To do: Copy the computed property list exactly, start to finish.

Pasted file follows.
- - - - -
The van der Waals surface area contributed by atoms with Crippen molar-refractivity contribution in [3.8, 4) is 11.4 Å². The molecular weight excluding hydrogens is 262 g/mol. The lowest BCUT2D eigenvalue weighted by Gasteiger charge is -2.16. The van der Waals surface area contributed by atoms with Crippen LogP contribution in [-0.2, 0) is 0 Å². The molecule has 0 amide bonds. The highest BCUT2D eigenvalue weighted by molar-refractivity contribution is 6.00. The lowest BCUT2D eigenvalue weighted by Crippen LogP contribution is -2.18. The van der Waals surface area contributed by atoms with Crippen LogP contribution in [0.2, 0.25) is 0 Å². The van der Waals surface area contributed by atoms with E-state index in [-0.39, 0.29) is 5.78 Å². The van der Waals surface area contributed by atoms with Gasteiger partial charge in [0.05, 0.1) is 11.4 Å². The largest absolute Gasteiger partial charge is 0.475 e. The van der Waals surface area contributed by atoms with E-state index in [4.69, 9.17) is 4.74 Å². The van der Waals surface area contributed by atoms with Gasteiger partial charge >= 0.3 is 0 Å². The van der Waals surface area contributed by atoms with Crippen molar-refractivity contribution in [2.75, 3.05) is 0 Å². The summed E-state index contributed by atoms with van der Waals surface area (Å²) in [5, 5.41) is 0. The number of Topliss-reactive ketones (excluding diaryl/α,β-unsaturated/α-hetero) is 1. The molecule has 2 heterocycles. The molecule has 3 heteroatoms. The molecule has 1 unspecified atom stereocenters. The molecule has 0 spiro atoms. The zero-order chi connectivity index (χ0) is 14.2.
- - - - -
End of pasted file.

The van der Waals surface area contributed by atoms with Crippen molar-refractivity contribution in [3.8, 4) is 11.4 Å². The molecular weight excluding hydrogens is 262 g/mol. The lowest BCUT2D eigenvalue weighted by Gasteiger charge is -2.16. The van der Waals surface area contributed by atoms with Crippen LogP contribution in [-0.2, 0) is 0 Å². The molecule has 0 amide bonds. The highest BCUT2D eigenvalue weighted by molar-refractivity contribution is 6.00. The lowest BCUT2D eigenvalue weighted by Crippen LogP contribution is -2.18. The van der Waals surface area contributed by atoms with Crippen LogP contribution in [0.2, 0.25) is 0 Å². The van der Waals surface area contributed by atoms with E-state index in [-0.39, 0.29) is 5.78 Å². The van der Waals surface area contributed by atoms with Gasteiger partial charge in [0.05, 0.1) is 11.4 Å². The largest absolute Gasteiger partial charge is 0.475 e. The van der Waals surface area contributed by atoms with E-state index in [4.69, 9.17) is 4.74 Å². The van der Waals surface area contributed by atoms with Gasteiger partial charge >= 0.3 is 0 Å². The van der Waals surface area contributed by atoms with Crippen molar-refractivity contribution in [2.75, 3.05) is 0 Å². The summed E-state index contributed by atoms with van der Waals surface area (Å²) in [5, 5.41) is 0. The number of Topliss-reactive ketones (excluding diaryl/α,β-unsaturated/α-hetero) is 1. The molecule has 2 heterocycles. The molecule has 3 heteroatoms. The molecule has 1 unspecified atom stereocenters. The molecule has 0 spiro atoms. The zero-order chi connectivity index (χ0) is 14.2.